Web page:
Sloan wrote a full account of his Southport transit for Multihull World, an Aussie magazine, in which he describes his moment of truth as follows:

This wild and incredible ride lasted only for 20 to 30 seconds. Spray and water exploded all around the boat as the bows firstly bit into the face of the wave and then lifted as the buoyancy raised them. The rudders were doing their job as her bum tucked down, and she tracked like a rocket on rails, responding instantly to the corrections given by the helm. The noise inside the boat was like [that of] half a dozen bowling balls being bowled down a corrugated bowling lane.

Conditions in the cockpit were euphoric; we screamed and yelled like banshees with excitement. This was way over the top in terms of thrill rides on the Gold Coast. At no stage of the ride did any of us feel fear, concern, or anything approaching a worry that we were in jeopardy. It was the experience of a sailing lifetime, an adrenalin rush like none of us ever experienced.

I’m sure it was, but it is important to note that Sloan did have other options. Instead of shooting the Southport inlet he could have made a 120-mile detour and slipped behind the Gold Coast’s barrier islands further north at Brisbane. Several critics have noted that all the time spent waiting off Southport could just as well have been spent pursuing this safer alternative. In his account Sloan does explain that he originally did decide to detour to Brisbane, but got sucked into waiting at Southport by forecasts of improving conditions there.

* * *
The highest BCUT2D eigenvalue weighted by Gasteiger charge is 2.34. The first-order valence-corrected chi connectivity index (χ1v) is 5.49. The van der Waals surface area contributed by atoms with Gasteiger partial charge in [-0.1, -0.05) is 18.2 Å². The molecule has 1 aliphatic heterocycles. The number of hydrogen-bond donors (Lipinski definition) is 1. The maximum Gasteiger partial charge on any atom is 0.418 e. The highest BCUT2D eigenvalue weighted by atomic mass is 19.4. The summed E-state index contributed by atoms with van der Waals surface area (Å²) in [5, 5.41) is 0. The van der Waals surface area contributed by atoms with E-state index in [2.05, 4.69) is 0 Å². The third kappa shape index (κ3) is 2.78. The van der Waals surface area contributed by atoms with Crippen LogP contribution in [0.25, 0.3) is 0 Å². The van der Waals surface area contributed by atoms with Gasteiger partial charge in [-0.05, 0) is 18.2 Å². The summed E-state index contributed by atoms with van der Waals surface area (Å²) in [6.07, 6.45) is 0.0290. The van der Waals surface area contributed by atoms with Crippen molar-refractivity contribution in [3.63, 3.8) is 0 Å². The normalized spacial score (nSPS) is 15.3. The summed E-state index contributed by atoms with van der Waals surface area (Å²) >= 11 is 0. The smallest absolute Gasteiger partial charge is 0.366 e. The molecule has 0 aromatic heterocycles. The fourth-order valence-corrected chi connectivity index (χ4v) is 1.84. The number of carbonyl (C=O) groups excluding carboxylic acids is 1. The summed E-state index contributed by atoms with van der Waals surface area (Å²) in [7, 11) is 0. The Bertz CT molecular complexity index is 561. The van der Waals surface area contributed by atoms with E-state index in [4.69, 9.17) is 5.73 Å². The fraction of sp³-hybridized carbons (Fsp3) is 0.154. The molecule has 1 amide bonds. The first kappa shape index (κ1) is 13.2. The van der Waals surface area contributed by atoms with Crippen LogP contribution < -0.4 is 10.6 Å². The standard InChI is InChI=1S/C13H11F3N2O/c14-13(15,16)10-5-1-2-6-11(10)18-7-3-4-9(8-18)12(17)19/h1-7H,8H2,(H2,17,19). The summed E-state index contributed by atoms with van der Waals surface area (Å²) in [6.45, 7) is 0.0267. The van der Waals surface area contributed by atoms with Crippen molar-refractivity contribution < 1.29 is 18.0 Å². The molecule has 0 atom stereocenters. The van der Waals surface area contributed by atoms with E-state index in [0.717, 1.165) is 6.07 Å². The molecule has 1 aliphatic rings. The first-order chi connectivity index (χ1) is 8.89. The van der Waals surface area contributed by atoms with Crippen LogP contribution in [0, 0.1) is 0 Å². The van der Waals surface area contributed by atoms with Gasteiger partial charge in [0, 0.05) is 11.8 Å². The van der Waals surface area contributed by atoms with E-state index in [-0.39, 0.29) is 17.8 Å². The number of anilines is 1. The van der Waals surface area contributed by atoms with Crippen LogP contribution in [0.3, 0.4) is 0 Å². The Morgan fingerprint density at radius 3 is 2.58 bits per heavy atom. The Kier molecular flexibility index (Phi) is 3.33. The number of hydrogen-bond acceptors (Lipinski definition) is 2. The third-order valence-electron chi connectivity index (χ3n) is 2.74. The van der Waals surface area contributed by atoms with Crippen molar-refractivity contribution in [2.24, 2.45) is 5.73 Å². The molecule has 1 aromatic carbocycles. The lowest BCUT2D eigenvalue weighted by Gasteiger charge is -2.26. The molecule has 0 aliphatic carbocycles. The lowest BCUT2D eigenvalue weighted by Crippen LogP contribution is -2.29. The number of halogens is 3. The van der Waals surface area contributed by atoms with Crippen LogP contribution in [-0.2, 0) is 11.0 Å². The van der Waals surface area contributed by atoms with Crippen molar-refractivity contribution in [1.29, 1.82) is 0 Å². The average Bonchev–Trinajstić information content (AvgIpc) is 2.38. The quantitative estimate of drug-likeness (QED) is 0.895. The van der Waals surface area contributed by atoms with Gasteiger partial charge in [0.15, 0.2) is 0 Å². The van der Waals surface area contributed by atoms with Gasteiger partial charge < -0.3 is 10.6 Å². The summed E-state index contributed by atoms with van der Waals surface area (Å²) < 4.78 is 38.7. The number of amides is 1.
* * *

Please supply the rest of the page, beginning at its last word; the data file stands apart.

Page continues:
Be that as it may, I doubt I would have had the balls to try this. I think I would have been crawling up to Brisbane like a whipped puppy.

What about YOU???

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4 Responses
  1. ian sloan

    This is the first time I have read this account, and I thank you for your comments as they are mostly correct and well considered. It is important to note that I really expected to get all the way through without mishap as the breaks between the sets were quite long. Though clearly not quite long enough….many thanks ….ian skipper of Saltonay

  2. Mike Dawes